Author Roxane Gay shared her tips on how to make your applications stand out from the crowd and they couldn’t be more useful.
Author, editor and cultural critic Roxane Gay is about to launch her own digital magazine with Medium called Gay: Culture, Provocatively.
That alone is cause for celebration, and we can’t wait to devour every single article and piece of criticism shared by the platform. But even though it hasn’t launched yet, the Bad Feminist and Hunger author is using the magazine to educate her followers on the subject of job applications.
Gay is currently hiring a deputy editor for the project, a job description for which she shared on Twitter. It might be one of the most comprehensive position advertisements we’ve ever read, which succinctly and clearly spells out the kind of candidate Gay is looking for.
Unsurprisingly, Gay has received many applications for the role, some more successful than others. In a Twitter thread, the author has spelled out what it is that makes a job application stand out from the crowd, and her advice is so useful.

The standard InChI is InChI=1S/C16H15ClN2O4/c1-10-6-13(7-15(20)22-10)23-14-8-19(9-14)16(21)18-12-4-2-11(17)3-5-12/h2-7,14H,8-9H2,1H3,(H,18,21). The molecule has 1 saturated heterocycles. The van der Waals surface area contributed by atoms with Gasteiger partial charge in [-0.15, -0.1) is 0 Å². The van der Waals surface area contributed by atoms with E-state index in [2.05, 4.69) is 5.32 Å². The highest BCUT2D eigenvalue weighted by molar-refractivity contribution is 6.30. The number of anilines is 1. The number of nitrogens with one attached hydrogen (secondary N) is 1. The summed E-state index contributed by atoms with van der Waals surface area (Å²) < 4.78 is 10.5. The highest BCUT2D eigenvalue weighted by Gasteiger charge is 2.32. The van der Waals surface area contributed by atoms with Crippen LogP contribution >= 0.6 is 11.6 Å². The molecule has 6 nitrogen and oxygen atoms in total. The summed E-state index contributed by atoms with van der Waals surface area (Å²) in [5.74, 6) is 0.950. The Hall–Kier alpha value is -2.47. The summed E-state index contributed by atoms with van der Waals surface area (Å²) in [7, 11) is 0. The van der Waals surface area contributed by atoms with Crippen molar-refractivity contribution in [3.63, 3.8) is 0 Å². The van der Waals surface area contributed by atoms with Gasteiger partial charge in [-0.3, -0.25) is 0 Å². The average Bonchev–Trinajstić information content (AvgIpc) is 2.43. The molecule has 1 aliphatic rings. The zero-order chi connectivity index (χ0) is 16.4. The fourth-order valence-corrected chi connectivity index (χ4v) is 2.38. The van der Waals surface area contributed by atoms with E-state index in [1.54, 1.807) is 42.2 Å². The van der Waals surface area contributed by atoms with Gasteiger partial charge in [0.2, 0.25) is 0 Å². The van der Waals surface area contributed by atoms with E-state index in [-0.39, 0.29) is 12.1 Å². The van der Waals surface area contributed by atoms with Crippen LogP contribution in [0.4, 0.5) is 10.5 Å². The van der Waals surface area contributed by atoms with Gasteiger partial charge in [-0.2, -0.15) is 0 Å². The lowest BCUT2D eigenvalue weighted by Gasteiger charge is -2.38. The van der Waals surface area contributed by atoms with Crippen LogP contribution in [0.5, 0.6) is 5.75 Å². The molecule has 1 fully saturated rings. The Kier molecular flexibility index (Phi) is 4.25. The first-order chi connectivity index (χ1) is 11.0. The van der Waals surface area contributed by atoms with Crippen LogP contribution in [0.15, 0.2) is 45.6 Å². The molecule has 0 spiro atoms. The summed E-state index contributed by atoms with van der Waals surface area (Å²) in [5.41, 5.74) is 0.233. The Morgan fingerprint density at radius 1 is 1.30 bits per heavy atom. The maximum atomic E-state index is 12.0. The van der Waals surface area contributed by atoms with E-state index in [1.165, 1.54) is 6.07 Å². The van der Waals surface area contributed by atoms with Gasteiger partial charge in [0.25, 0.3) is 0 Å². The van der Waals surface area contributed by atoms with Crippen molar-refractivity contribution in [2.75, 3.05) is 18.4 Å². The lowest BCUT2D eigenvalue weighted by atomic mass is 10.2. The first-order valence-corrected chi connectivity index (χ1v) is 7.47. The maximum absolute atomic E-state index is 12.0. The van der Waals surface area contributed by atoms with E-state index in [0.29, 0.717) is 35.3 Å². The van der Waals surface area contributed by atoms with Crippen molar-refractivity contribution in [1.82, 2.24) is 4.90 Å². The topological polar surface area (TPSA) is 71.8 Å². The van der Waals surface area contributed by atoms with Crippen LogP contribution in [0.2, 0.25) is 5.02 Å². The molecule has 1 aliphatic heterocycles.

“As I review applications for my deputy editor position, the most successful ones are those where the person explicitly shares what they have done that is relevant to the job ad,” Gay wrote on Twitter.
That means going beyond simply listing your experience and qualifications, Gay explained, and actually engaging with the job description to show how your past work will help you with the prospective position.
The best applications, Gay added “go beyond, ‘I love writers and writing,’ which should be a given, and say things like, ‘In my time at X publication I did Y, Z and Q.’ Specificity helps me to determine you have the necessary skills.”
What’s more, it’s obvious when a job application has been prepared hastily or without much thought. Give yourself enough time to work on your CV and cover letter so that it shines, rather than rushing the entire process.
“I will also say that there are a lot of very talented people looking for work,” Gay wrote on Twitter. “People with incredible depth and the ability to demonstrate that depth. If you’re half-assing your application, you have no shot. This is a general rather than specific observation.”
Gay’s last tip, however, is a specific one: it’s all about the details. “It is important to spell the employer’s name right,” Gay tweeted. Though, she added, “it’s not an automatic disqualification.”
These three tips – be specific, be comprehensive and be correct – are simple, but they are easily applicable tools that will help improve any job application that you might be working on now or in the future.
And don’t forget to give it a really good proofread before you send it off.